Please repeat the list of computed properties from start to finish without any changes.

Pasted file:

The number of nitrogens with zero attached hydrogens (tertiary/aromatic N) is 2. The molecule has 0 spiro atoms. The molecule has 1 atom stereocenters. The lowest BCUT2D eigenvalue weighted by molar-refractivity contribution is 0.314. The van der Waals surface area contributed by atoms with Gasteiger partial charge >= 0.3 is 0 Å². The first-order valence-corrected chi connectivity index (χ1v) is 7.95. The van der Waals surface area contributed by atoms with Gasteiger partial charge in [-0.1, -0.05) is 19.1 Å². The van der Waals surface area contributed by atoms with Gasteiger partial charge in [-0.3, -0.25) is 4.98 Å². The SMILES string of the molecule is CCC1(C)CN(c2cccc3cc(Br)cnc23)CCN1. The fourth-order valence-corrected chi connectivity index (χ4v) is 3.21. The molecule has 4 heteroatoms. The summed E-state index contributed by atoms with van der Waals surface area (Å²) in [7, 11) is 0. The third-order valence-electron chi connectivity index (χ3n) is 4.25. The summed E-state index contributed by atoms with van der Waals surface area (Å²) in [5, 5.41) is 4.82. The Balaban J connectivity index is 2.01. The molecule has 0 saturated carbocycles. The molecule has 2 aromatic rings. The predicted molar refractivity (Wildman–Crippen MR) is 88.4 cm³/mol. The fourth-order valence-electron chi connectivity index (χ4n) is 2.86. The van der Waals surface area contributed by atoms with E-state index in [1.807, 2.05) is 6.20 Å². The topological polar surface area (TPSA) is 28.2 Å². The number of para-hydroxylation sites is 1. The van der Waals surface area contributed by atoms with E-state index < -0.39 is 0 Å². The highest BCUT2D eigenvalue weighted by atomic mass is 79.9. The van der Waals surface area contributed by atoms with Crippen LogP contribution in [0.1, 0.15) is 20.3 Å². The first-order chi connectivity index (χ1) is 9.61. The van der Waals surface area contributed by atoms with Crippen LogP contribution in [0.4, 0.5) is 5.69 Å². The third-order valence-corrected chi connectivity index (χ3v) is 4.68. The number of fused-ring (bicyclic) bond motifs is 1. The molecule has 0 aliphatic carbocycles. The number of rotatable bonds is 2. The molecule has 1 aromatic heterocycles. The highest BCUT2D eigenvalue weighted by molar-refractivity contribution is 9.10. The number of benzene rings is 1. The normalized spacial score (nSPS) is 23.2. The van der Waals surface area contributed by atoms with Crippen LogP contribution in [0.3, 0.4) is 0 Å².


The number of nitrogens with zero attached hydrogens (tertiary/aromatic N) is 2. The molecule has 0 spiro atoms. The molecule has 1 atom stereocenters. The lowest BCUT2D eigenvalue weighted by molar-refractivity contribution is 0.314. The van der Waals surface area contributed by atoms with Gasteiger partial charge >= 0.3 is 0 Å². The first-order valence-corrected chi connectivity index (χ1v) is 7.95. The van der Waals surface area contributed by atoms with Gasteiger partial charge in [-0.1, -0.05) is 19.1 Å². The van der Waals surface area contributed by atoms with Gasteiger partial charge in [-0.3, -0.25) is 4.98 Å². The SMILES string of the molecule is CCC1(C)CN(c2cccc3cc(Br)cnc23)CCN1. The fourth-order valence-corrected chi connectivity index (χ4v) is 3.21. The molecule has 4 heteroatoms. The summed E-state index contributed by atoms with van der Waals surface area (Å²) in [7, 11) is 0. The third-order valence-electron chi connectivity index (χ3n) is 4.25. The summed E-state index contributed by atoms with van der Waals surface area (Å²) in [5, 5.41) is 4.82. The Balaban J connectivity index is 2.01. The molecule has 0 saturated carbocycles. The molecule has 2 aromatic rings. The predicted molar refractivity (Wildman–Crippen MR) is 88.4 cm³/mol. The fourth-order valence-electron chi connectivity index (χ4n) is 2.86. The van der Waals surface area contributed by atoms with E-state index in [1.807, 2.05) is 6.20 Å². The topological polar surface area (TPSA) is 28.2 Å². The number of para-hydroxylation sites is 1. The van der Waals surface area contributed by atoms with E-state index < -0.39 is 0 Å². The highest BCUT2D eigenvalue weighted by atomic mass is 79.9. The van der Waals surface area contributed by atoms with Crippen LogP contribution in [0.1, 0.15) is 20.3 Å². The first-order chi connectivity index (χ1) is 9.61. The van der Waals surface area contributed by atoms with Crippen LogP contribution in [0.4, 0.5) is 5.69 Å². The third-order valence-corrected chi connectivity index (χ3v) is 4.68. The number of fused-ring (bicyclic) bond motifs is 1. The molecule has 0 aliphatic carbocycles. The number of rotatable bonds is 2. The molecule has 1 aromatic heterocycles. The highest BCUT2D eigenvalue weighted by molar-refractivity contribution is 9.10. The number of benzene rings is 1. The normalized spacial score (nSPS) is 23.2. The van der Waals surface area contributed by atoms with Crippen LogP contribution in [0.3, 0.4) is 0 Å².